The Ants Are My Friends: Send Us Your Favorite Mondegreens

The 2008 update of Merriam-Webster’s Collegiate® Dictionary, Eleventh Edition features a fresh crop of new words and phrases that have successfully become part of the mainstream English language through prolonged and widespread usage in a variety of publications. One of these new entries, mondegreen ("a word or phrase that results from a mishearing of something said or sung") has delighted wordplay aficionados for years. Mondegreen was first coined by author Sylvia Wright in 1954 in Atlantic magazine, when she confessed to a childhood misinterpretation of the Scottish ballad "The Bonny Earl of Moray." When she first heard the lyric "they had slain the Earl of Moray and had laid him on the green," she felt terribly sorry for the "poor Lady Mondegreen."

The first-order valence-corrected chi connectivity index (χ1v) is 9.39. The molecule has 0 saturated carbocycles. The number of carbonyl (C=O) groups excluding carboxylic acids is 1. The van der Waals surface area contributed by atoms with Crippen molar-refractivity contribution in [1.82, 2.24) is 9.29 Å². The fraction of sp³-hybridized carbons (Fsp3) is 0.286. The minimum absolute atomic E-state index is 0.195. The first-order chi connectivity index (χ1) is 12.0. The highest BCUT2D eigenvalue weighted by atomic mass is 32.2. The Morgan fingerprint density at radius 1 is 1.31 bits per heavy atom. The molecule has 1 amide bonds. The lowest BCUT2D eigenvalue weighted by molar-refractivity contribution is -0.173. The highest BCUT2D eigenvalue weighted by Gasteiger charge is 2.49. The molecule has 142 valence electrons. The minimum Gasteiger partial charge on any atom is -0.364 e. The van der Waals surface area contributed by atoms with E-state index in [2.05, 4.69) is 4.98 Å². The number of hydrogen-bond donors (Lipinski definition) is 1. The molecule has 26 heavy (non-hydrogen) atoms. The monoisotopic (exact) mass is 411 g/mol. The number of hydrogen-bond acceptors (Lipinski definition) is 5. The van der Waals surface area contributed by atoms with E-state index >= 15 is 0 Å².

A few more examples:

The ants are my friends = the answer my friend/is blowin’ in the wind
Bob Dylan, "Blowin’ in the Wind"

There’s a bathroom on the right = there’s a bad moon on the rise
Credence Clearwater Revival, "Bad Moon Rising"

Hold me closer, Tony Danza = hold me closer, tiny dancer
Elton John, "Tiny Dancer"


Do you have your own favorite mondegreens? Share them with Merriam-Webster’s online community! Just submit your mondegreen, the actual lyric, and the name of the song and artist below.















We’ll accept submissions until Friday, July 25, 2008. We’ll reveal our favorite of your favorites starting the week of July 28, so stay tuned, and remember:

"Row, row, row your boat, life’s a butter dream!"

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